Two years ago, the government increased the Reserve Bank of India’s (RBI) jurisdiction to supervise cooperative banks. Since then, the regulator has tightened the noose around the lenders and frequently takes strict action for non-compliance.
The government revised the Banking Regulation Act to apply to cooperative societies in the wake of the crisis at the former Punjab and Maharashtra Cooperative (PMC) Bank, which had its headquarters in Mumbai. The modification granted RBI supervisory authority over such banks and was first published as an ordinance in June 2020. According to data, RBI has penalised 100 cooperative banks so far in 2022, compared to 124 in 2021 and 22 in 2020.
The penalties imposed on these banks include, among others, 37.5 lakh for failing to follow the rules for reporting fraud, 25 lakh for failing to follow the rules for housing finance, 15 lakh for deviating from the RBI’s income recognition, asset classification, and provisioning rules, and 10 lakh for failing to follow the rules for exposure.
“RBI is surely tightening the leash on corrupt and mismanaged cooperative banks. Main reasons for corruption are state government interference, mismanagement and lack of proper corporate governance,” said Anshul Gupta, managing partner at law firm ANG Partners Advocates & Solicitors.
Prior to the 2020 amendment, the RBI’s ability to regulate cooperative banks was severely constrained, making it difficult for it to quickly take corrective action. While the change took effect with retroactive effect for urban cooperative banks on June 29, 2020, it did so with immediate effect for state cooperative banks and district central cooperative banks on April 1, 2021.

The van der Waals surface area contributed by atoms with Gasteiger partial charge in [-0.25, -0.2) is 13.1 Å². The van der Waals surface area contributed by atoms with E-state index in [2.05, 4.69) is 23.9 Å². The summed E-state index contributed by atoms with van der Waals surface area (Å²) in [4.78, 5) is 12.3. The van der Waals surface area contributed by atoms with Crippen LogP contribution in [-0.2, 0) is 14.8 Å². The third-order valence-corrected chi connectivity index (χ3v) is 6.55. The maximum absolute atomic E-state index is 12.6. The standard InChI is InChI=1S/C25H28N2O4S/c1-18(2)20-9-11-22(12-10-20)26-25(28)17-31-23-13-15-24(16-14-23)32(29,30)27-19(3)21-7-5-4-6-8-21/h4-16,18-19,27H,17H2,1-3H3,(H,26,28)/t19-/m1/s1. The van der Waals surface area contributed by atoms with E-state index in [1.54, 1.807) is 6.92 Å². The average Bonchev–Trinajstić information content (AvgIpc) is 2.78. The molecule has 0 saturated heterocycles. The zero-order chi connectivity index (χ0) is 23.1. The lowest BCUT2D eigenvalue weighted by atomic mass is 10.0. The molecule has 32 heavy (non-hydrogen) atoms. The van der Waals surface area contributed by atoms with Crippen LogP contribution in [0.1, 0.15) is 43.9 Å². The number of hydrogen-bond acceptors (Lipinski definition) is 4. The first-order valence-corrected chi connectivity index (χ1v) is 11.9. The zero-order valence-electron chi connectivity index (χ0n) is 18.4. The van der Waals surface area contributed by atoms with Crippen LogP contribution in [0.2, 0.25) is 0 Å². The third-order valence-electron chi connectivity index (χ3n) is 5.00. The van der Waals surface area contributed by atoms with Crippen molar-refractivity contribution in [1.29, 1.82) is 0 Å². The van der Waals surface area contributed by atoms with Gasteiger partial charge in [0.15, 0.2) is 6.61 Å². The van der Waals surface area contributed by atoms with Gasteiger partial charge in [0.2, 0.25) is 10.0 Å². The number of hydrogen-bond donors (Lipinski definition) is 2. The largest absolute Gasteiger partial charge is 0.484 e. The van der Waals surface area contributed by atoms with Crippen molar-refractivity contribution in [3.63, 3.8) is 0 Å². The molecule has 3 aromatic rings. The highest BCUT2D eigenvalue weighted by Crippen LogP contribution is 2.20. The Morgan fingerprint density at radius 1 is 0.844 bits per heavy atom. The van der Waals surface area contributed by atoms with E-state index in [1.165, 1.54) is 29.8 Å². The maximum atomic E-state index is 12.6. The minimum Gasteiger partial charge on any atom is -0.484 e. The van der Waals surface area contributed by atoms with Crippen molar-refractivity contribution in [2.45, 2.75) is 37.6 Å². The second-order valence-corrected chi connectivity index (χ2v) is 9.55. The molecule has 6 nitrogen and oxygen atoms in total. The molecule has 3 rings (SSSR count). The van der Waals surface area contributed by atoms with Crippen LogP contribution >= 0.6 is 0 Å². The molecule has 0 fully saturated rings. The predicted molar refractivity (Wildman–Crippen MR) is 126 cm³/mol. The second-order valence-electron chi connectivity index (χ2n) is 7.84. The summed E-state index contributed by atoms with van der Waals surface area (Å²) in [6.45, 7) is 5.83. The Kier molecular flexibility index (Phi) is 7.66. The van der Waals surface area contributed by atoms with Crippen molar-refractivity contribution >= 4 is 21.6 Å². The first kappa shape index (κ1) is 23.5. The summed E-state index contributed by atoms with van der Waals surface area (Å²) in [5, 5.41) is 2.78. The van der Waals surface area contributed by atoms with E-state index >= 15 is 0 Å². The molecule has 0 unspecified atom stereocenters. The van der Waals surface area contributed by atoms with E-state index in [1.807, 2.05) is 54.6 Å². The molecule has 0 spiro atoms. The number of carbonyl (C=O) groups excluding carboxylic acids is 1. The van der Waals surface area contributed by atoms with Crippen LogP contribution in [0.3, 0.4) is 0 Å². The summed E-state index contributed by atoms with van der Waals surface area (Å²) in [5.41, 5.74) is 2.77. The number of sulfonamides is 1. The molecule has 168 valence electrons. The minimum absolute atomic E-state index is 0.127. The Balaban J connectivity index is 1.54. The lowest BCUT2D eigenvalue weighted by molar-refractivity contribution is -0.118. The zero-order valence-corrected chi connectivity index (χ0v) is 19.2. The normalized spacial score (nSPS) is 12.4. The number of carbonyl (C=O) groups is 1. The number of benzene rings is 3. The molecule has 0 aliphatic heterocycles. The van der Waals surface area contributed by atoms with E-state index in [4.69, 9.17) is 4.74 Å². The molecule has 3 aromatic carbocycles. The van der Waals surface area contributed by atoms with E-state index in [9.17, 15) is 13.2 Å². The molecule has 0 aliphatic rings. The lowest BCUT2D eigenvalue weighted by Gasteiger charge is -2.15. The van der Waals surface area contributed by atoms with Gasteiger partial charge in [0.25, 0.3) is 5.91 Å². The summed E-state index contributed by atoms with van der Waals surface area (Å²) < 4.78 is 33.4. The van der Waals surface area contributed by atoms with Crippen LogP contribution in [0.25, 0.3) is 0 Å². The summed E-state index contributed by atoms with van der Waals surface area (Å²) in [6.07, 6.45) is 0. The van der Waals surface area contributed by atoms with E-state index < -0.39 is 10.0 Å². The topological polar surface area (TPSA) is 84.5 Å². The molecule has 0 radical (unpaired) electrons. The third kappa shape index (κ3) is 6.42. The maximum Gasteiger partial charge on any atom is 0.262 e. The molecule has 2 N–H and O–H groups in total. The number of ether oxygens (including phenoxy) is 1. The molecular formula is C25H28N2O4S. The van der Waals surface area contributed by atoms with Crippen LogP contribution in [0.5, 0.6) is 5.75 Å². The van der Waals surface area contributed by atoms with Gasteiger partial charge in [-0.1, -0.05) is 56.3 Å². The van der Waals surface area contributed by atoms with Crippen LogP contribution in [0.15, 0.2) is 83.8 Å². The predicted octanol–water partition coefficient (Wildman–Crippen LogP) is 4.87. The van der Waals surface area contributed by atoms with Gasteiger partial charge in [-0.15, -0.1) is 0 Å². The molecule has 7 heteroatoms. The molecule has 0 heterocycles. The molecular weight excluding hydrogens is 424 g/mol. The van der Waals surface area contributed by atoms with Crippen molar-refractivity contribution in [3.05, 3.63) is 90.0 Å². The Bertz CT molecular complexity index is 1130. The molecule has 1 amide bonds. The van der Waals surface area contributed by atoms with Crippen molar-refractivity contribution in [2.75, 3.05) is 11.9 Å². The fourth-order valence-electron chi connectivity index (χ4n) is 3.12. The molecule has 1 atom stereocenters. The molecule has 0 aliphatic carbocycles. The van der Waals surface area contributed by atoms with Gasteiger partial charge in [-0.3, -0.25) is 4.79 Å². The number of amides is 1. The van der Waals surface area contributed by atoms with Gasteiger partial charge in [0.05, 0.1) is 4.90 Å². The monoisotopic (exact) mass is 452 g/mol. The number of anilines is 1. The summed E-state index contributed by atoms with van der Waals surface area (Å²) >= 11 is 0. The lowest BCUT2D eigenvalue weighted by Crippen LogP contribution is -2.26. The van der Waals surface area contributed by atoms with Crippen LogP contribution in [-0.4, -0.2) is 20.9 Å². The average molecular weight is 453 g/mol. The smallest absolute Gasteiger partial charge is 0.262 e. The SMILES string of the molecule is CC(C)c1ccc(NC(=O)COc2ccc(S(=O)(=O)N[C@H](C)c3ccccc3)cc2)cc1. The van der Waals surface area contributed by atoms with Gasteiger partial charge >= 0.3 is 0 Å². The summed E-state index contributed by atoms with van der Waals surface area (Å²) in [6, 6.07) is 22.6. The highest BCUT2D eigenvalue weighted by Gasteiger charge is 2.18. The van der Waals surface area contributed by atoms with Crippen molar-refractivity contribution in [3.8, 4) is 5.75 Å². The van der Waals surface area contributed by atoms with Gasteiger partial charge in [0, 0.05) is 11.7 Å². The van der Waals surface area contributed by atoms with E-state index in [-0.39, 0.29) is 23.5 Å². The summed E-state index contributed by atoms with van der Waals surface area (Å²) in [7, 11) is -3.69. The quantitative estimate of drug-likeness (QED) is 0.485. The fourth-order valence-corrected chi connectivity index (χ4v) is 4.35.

“With the financial sector becoming more digitalised, there is an urgent need for fraud detection systems, and systematic arrangement of data, of the debtors and the members,” said Bharat Chugh, an advocate at the Supreme Court.
According to data from the RBI, there were 98,042 cooperative banks as of March 31, 2021, of which 96,508 were rural cooperative banks and the remainder were urban cooperative banks. In FY21, urban cooperative banks had a combined loanbook of 3.13 trillion and 5.27 trillion in deposits.
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Urban cooperative banks proliferated in the 1990s as a result of the liberalisation of financial services, which was in part made possible by the deregulation of interest rates and a lax licencing policy. When the RBI intervened to drive consolidation, which caused a decrease in the number of such banks, the numbers increased from 1,307 in 1991 to 2,105 in 2004.